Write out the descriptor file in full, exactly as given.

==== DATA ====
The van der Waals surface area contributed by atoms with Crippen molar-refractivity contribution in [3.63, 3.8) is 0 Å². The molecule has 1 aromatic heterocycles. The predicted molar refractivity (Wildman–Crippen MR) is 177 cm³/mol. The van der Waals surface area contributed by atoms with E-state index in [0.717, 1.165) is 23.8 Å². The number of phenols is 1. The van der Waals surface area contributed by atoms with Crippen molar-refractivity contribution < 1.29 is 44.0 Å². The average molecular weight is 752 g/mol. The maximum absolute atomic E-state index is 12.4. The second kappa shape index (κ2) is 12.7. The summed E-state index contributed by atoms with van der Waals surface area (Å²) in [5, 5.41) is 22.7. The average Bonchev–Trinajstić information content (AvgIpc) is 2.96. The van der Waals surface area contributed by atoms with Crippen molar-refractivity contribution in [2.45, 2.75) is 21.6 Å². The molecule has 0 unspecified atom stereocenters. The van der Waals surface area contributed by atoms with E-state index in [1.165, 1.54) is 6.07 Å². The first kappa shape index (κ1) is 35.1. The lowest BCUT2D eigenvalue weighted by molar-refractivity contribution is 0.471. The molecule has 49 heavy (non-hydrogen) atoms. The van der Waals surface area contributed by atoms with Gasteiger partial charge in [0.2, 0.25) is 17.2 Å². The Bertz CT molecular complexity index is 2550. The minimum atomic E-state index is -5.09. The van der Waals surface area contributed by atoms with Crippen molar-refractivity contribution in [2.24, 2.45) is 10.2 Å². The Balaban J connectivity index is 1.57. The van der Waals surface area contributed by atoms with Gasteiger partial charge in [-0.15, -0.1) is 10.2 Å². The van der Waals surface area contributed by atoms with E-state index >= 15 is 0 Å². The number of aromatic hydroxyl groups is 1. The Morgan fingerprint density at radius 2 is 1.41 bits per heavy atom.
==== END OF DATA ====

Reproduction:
The van der Waals surface area contributed by atoms with Crippen molar-refractivity contribution in [3.63, 3.8) is 0 Å². The molecule has 1 aromatic heterocycles. The predicted molar refractivity (Wildman–Crippen MR) is 177 cm³/mol. The van der Waals surface area contributed by atoms with E-state index in [0.717, 1.165) is 23.8 Å². The number of phenols is 1. The van der Waals surface area contributed by atoms with Crippen molar-refractivity contribution < 1.29 is 44.0 Å². The average molecular weight is 752 g/mol. The maximum absolute atomic E-state index is 12.4. The second kappa shape index (κ2) is 12.7. The summed E-state index contributed by atoms with van der Waals surface area (Å²) in [5, 5.41) is 22.7. The average Bonchev–Trinajstić information content (AvgIpc) is 2.96. The van der Waals surface area contributed by atoms with Crippen molar-refractivity contribution in [2.45, 2.75) is 21.6 Å². The molecule has 0 unspecified atom stereocenters. The van der Waals surface area contributed by atoms with E-state index in [1.165, 1.54) is 6.07 Å². The first kappa shape index (κ1) is 35.1. The lowest BCUT2D eigenvalue weighted by molar-refractivity contribution is 0.471. The molecule has 49 heavy (non-hydrogen) atoms. The van der Waals surface area contributed by atoms with Gasteiger partial charge in [0.2, 0.25) is 17.2 Å². The Bertz CT molecular complexity index is 2550. The minimum atomic E-state index is -5.09. The van der Waals surface area contributed by atoms with Crippen molar-refractivity contribution in [2.24, 2.45) is 10.2 Å². The Balaban J connectivity index is 1.57. The van der Waals surface area contributed by atoms with Gasteiger partial charge in [-0.15, -0.1) is 10.2 Å². The van der Waals surface area contributed by atoms with E-state index >= 15 is 0 Å². The number of aromatic hydroxyl groups is 1. The Morgan fingerprint density at radius 2 is 1.41 bits per heavy atom.